To me, this is not that surprising.  In the MIRACLE trial (the sentinel Medtronic trial of biV pacing in heart failure that I participated in years ago), patients were required to have left ventricular ejection fractions (LVEF) less than 35% and a QRS complex greater than 130 msec.  Subsequent analysis of that trial showed that LVEF improved on average about 5-6% with biventricular pacing (a small but significant improvement).  Patients with severely reduced LV functions at the outset of the MIRACLE trial, then, had the most to gain clinically from the 5-6% LV function improvement compared to patients whose LV functions were less compromised.  Therefore, it is not surprising to me that biV pacing had less effect on the clinical indices of heart failure visits or death in the BLOCK-HF's cohort of patients whose LV functions were more robust.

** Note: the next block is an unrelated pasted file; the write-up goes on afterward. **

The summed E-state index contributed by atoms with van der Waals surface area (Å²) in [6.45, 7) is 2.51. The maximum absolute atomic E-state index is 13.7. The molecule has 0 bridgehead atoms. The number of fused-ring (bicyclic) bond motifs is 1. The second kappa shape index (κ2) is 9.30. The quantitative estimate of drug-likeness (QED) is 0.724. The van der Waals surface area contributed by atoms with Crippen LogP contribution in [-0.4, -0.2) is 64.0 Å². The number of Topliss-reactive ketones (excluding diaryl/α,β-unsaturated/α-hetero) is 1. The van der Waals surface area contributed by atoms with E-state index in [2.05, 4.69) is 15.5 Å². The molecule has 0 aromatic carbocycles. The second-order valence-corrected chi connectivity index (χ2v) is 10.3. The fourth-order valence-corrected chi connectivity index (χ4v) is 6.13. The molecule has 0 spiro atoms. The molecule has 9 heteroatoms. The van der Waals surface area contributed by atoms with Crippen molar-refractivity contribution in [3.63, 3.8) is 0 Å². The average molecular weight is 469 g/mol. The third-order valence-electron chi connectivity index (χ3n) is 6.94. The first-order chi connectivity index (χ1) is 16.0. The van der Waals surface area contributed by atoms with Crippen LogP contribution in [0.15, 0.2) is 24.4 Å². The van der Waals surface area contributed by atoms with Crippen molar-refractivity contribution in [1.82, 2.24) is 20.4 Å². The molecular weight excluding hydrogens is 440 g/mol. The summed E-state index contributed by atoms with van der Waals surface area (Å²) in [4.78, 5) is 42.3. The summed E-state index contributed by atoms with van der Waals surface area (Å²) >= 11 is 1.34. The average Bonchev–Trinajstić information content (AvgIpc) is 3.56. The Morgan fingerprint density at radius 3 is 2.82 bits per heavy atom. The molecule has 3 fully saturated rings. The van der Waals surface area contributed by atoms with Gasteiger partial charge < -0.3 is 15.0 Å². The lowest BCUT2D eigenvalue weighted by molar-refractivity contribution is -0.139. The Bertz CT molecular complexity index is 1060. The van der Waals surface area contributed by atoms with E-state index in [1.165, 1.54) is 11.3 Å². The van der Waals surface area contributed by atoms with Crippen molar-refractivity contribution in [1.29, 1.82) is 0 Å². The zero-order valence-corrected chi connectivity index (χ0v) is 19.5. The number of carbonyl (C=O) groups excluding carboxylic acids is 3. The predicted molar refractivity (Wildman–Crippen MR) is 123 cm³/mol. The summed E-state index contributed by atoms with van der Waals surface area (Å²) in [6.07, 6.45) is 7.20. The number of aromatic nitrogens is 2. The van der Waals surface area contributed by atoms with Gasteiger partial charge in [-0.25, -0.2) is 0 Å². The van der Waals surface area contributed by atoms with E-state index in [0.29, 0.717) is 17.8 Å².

It will be interesting to see if CMS sides with Medtronic's conclusions and agrees to pay for the extra lead placement in complete heart block patients with only mildy reduced LVEF less than 50%.

Since I implant these devices, I certainly hope so.



Anne B. Curtis said...

As the principal investigator of BLOCK HF, I would like to make two important points about our results. First, the primary endpoint was a composite of time to FIRST event of death, heart failure-related urgent care, or a >15% increase in LVESVI. It was not uncommon for patients to experience the increase in LVESVI first, and then subsequently develop heart failure requiring treatment or die. Thus, the increase in LVESVI tended to dominate the primary endpoint. It appears that this is often the sentinel event, and then clinical deterioration follows. Second, when we looked at the clinical components of the primary endpoint (heart failure-urgent care and death, without the LVESVI), there was still a significant difference in favor of biventricular pacing. These findings reinforce our conclusion that in patients with AV block and left ventricular systolic dysfunction, biventricular pacing leads to superior outcomes compared to standard right ventricular pacing.